All up this means that this year will be Qualcomm’s and more than make up for the embarrassment of last year’s over heating 810 fiasco.
The Cortex-A32 is a 32-bit processor built on the ARMv8-A architecture, and the company claims that it’s 25% more efficient than the Cortex-A7, the firm’s current leader in terms of the embedded 32-bit core.
Not only could the new Cortex-A32 could well usher in more efficient and perhaps even smaller boards for enthusiasts who love to tinker but also the power requirement could put it in the front row of the much hyped Internet of things revolution. In its smallest configuration with a 100MHz single-core version it uses less than 4mW, and takes up less than 0.25 mm2 of silicon. ARM claims its Cortex-A32 is highly scalable and can be used in single-core or up to quad-core configurations.
In short it is a more compact Cortex-A35 without the 64-bit support. James McNiven, general manager, CPU group at ARM, told Ars Technica:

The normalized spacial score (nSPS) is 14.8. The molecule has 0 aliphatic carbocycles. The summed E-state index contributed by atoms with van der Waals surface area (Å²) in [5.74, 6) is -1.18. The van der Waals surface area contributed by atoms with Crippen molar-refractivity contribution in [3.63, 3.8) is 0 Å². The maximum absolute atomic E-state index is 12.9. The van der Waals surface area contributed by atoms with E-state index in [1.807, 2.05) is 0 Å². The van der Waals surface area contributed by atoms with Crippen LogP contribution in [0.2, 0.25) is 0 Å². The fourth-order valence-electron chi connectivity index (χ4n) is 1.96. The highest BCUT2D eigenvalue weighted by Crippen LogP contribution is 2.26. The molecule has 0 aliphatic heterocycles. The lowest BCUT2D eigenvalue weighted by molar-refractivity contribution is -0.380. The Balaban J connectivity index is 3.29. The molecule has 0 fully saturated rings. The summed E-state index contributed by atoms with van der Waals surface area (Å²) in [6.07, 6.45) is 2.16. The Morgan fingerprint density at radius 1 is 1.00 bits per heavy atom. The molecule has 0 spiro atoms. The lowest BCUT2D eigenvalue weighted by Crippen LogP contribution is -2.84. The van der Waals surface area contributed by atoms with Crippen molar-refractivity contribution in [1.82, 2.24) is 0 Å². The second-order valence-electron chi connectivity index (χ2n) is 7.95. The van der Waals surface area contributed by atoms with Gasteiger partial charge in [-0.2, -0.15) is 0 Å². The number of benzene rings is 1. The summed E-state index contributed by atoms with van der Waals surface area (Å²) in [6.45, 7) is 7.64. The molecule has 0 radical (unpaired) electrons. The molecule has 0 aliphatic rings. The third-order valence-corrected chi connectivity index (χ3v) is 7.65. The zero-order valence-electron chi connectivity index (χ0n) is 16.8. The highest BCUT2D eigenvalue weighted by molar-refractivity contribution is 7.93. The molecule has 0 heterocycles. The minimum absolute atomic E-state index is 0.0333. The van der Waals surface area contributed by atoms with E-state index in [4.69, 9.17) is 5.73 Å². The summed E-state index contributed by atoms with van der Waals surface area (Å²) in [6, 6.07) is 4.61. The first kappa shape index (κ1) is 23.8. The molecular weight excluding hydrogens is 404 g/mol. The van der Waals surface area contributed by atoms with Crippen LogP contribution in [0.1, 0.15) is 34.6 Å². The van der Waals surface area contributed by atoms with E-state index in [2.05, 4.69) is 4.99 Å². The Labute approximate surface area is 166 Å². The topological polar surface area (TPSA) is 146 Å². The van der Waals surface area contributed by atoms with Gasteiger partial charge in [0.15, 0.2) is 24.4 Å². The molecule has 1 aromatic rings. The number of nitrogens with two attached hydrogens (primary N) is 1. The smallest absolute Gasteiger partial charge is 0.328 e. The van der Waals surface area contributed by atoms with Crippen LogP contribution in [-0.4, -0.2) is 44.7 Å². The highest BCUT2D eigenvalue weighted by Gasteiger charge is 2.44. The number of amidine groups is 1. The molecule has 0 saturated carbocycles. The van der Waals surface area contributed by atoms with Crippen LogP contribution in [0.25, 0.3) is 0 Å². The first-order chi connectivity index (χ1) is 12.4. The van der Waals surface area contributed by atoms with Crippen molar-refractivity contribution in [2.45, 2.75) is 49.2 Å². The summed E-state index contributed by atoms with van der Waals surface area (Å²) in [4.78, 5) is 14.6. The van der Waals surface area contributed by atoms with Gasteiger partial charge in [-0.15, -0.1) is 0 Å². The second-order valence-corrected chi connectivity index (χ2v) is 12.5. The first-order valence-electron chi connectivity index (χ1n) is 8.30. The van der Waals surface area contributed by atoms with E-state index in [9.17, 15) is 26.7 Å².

“The Cortex-A32 processor, enabled with secure ARM TrustZone technology, builds on the trail blazed by the Cortex-A5 and Cortex-A7 processors in embedded applications such as single-board computing, IoT edge nodes and wearables. “It brings greater performance, efficiency and other benefits of the ARMv8-A architecture for ARM’s silicon partners to innovate on for richer, more secure embedded systems.”
ARM has released the new Cortex-R8 processor design which it says can provide low latency and high performance for modem and storage device chips.
The press release claims that the Cortex chip delivers twice the performance of its predecessor. The Cortex-R7 was released in 2011 so twice the performance over five years is not that impressive, but better than a poke in the eye with a short stick.
The company is targeting the CPU for 5G and LTE modems, as well as next-gen storage devices.
The ARM Cortex-R8 is a quad-core with low-latency memory which can manage 2MB per core. This should make mobile downloading and data transfers faster.